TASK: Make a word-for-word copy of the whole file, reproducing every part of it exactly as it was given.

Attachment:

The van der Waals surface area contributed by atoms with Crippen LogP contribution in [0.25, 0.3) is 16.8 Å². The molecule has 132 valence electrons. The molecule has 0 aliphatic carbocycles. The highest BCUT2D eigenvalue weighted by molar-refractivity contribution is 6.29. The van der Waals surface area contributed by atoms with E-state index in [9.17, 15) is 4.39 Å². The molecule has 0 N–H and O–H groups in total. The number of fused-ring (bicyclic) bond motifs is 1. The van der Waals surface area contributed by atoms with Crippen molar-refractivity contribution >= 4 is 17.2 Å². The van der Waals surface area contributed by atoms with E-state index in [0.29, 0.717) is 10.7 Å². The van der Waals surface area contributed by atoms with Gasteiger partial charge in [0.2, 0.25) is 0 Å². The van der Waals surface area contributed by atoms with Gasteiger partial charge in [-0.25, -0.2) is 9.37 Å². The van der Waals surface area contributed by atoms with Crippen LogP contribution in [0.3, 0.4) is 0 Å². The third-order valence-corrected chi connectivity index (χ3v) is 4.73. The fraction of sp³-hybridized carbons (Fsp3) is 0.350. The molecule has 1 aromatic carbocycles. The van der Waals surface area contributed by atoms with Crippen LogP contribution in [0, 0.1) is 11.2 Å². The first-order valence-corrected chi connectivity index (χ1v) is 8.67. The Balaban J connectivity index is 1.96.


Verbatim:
The van der Waals surface area contributed by atoms with Crippen LogP contribution in [0.25, 0.3) is 16.8 Å². The molecule has 132 valence electrons. The molecule has 0 aliphatic carbocycles. The highest BCUT2D eigenvalue weighted by molar-refractivity contribution is 6.29. The van der Waals surface area contributed by atoms with E-state index in [9.17, 15) is 4.39 Å². The molecule has 0 N–H and O–H groups in total. The number of fused-ring (bicyclic) bond motifs is 1. The van der Waals surface area contributed by atoms with Crippen molar-refractivity contribution >= 4 is 17.2 Å². The van der Waals surface area contributed by atoms with E-state index in [0.29, 0.717) is 10.7 Å². The van der Waals surface area contributed by atoms with Gasteiger partial charge in [0.2, 0.25) is 0 Å². The van der Waals surface area contributed by atoms with Gasteiger partial charge in [-0.25, -0.2) is 9.37 Å². The van der Waals surface area contributed by atoms with Crippen LogP contribution in [0.3, 0.4) is 0 Å². The third-order valence-corrected chi connectivity index (χ3v) is 4.73. The fraction of sp³-hybridized carbons (Fsp3) is 0.350. The molecule has 1 aromatic carbocycles. The van der Waals surface area contributed by atoms with Crippen LogP contribution in [0, 0.1) is 11.2 Å². The first-order valence-corrected chi connectivity index (χ1v) is 8.67. The Balaban J connectivity index is 1.96.